No Longer Invisible - Shedding Light on Sexual Abuse, Molestation

Barrington M. Salmon | 11/22/2011, 1:45 a.m.

If Sandusky is found guilty, the circumstances under which he operated would be very similar to what played out in the sordid Red Sox story.

"Penn State has elevated the consciousness of people to this situation," Freeman said. "We can no longer sleepwalk through this problem."

Freeman envisions an organization that educates and informs the public about the facts of child sexual abuse, offers ways to prevent it from occurring and provides the means to heal the broken minds, bodies and spirits of survivors. Although she is based in Miami, Freeman said NLI will be organization with national reach. She said she plans to use every platform available, including churches, schools and other non-profit organizations.

"I plan to coordinate healing retreats in Jamaica, the Virgin Islands and Key West because water has a healing quality. I would also incorporate different exercises and workshops to foster healing. There would be sessions on forgiveness, sessions on healing and I would be bringing in professionals for healing and wholeness," said Freeman. "I want to encompass all the ills in society in this healing modality such as domestic violence which is secretive too and a source of shame and I want to target bullying, as well."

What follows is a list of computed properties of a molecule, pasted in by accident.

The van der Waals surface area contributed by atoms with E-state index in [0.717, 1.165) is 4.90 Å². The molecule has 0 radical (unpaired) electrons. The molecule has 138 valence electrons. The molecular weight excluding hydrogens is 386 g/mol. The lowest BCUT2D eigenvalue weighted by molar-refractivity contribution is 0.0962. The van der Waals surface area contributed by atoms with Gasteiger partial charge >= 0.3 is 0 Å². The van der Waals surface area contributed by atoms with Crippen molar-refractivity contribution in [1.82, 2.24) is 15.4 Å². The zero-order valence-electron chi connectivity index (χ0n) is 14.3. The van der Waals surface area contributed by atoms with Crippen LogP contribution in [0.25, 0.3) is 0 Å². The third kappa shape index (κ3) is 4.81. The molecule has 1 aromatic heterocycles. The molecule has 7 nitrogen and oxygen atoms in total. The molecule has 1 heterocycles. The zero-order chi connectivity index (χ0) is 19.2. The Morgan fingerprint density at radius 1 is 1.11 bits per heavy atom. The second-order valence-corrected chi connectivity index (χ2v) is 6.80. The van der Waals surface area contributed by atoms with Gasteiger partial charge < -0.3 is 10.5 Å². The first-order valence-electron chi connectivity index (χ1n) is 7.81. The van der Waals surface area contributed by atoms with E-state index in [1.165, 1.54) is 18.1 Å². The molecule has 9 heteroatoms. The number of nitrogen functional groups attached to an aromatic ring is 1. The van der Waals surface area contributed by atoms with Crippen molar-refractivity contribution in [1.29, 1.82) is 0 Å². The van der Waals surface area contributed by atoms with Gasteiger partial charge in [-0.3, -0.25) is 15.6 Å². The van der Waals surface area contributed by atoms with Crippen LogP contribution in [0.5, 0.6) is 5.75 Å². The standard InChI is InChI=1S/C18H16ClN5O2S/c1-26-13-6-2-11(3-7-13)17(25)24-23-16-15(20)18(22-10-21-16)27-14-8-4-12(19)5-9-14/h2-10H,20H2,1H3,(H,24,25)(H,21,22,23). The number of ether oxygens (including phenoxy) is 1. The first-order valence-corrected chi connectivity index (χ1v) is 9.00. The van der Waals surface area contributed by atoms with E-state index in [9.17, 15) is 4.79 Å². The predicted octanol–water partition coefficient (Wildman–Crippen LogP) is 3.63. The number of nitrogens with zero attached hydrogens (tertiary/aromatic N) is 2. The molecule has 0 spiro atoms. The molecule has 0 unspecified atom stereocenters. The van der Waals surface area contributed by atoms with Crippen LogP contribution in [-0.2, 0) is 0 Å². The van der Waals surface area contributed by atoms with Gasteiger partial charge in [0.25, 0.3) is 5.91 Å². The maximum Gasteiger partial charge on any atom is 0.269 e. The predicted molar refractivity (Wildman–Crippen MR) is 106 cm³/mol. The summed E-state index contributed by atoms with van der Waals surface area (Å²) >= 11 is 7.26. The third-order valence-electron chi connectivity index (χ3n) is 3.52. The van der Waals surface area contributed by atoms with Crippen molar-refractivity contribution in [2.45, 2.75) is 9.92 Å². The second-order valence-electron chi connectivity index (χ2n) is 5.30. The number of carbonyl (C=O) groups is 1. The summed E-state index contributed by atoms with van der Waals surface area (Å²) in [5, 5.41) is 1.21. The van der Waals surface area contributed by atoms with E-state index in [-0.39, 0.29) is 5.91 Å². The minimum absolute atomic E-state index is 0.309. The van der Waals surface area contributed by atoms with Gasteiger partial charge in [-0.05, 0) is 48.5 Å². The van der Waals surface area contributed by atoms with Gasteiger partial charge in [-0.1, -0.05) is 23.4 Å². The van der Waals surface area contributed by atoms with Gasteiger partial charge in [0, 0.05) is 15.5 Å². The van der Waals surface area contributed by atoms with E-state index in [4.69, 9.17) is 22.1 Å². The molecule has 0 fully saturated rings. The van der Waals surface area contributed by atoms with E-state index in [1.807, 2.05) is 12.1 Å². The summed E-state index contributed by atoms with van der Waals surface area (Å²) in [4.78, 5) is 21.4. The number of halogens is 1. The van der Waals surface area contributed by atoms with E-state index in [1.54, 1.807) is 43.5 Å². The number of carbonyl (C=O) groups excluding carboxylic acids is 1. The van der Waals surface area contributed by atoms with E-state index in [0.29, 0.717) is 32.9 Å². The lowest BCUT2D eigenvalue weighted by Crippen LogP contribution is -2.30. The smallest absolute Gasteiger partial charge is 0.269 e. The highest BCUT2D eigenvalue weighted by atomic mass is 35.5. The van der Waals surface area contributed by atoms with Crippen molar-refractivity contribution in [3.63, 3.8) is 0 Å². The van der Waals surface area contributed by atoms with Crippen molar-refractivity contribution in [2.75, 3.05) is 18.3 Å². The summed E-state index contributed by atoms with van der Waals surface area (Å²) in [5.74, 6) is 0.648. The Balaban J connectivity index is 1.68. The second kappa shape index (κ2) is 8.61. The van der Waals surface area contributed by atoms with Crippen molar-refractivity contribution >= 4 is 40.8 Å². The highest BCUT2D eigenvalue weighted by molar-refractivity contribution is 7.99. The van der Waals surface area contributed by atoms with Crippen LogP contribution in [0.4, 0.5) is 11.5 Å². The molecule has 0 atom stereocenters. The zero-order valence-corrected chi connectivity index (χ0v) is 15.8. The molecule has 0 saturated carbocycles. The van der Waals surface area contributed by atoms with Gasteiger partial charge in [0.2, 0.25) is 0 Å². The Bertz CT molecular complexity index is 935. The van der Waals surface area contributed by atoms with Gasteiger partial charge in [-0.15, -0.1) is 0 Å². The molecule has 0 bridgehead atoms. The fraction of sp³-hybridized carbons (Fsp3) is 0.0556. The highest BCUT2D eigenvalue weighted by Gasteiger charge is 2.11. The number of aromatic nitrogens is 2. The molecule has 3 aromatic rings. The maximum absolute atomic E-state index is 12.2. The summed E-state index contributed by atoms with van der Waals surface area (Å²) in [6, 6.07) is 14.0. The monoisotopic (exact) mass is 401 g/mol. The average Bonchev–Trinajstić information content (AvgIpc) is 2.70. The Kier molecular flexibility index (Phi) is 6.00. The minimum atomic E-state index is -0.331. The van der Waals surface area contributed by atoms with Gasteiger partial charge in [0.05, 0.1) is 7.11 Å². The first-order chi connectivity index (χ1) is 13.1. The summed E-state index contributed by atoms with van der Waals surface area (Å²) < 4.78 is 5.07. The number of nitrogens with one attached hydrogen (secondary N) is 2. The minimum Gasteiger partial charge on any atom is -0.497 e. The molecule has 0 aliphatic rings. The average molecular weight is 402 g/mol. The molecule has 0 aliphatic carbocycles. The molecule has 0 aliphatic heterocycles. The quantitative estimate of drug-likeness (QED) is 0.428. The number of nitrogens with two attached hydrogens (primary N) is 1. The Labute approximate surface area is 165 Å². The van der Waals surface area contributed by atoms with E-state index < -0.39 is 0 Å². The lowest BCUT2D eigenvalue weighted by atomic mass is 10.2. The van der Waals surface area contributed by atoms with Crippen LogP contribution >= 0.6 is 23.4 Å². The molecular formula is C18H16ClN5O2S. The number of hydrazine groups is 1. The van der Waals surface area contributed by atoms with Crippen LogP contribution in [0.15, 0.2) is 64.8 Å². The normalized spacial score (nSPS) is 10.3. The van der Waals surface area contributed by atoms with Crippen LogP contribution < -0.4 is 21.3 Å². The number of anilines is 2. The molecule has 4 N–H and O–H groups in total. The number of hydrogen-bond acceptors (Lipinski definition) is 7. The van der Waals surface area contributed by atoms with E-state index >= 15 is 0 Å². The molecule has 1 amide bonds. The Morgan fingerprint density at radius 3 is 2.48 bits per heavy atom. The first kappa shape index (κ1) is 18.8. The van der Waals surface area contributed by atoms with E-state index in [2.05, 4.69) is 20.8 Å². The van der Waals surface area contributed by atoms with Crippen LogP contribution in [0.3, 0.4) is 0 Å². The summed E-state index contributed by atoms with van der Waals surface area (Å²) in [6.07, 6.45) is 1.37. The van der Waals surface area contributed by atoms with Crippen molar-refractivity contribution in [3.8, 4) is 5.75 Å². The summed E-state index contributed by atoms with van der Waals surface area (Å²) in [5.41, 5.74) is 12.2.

Freeman said she revels in the freedom she has found.

"I am no longer invisible. I believe that God is using my experience as a survivor," said the Miami native. "My mission is to spark dialogue in the public arena. They (abusers) need to know that children are off-limits. No one is saying this to developing, hormone-raging teens. They rob their victims of their innocence."

"This is my life's calling. I have to do this. This is what I do. I am nurturing and building my own organization. I feel so free. I am walking in my mission, walking in my purpose and calling. This haunted me for a long time and this (the foundation) will allow many people to benefit."